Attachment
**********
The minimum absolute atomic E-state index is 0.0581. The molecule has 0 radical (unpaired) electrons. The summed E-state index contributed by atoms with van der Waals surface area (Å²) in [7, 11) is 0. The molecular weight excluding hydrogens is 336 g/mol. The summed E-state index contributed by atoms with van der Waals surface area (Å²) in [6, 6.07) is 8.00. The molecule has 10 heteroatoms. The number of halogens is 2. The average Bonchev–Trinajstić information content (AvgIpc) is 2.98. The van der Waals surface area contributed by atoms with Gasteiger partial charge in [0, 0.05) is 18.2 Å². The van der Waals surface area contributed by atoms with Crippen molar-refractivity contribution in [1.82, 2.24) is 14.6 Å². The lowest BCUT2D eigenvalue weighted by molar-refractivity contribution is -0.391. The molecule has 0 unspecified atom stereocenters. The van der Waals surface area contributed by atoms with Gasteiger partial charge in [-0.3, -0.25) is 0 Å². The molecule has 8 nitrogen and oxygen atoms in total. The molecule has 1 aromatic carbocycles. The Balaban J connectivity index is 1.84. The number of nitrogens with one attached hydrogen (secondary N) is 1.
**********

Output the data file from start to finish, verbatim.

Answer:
The minimum absolute atomic E-state index is 0.0581. The molecule has 0 radical (unpaired) electrons. The summed E-state index contributed by atoms with van der Waals surface area (Å²) in [7, 11) is 0. The molecular weight excluding hydrogens is 336 g/mol. The summed E-state index contributed by atoms with van der Waals surface area (Å²) in [6, 6.07) is 8.00. The molecule has 10 heteroatoms. The number of halogens is 2. The average Bonchev–Trinajstić information content (AvgIpc) is 2.98. The van der Waals surface area contributed by atoms with Gasteiger partial charge in [0, 0.05) is 18.2 Å². The van der Waals surface area contributed by atoms with Crippen molar-refractivity contribution in [1.82, 2.24) is 14.6 Å². The lowest BCUT2D eigenvalue weighted by molar-refractivity contribution is -0.391. The molecule has 0 unspecified atom stereocenters. The van der Waals surface area contributed by atoms with Gasteiger partial charge in [-0.3, -0.25) is 0 Å². The molecule has 8 nitrogen and oxygen atoms in total. The molecule has 1 aromatic carbocycles. The Balaban J connectivity index is 1.84. The number of nitrogens with one attached hydrogen (secondary N) is 1.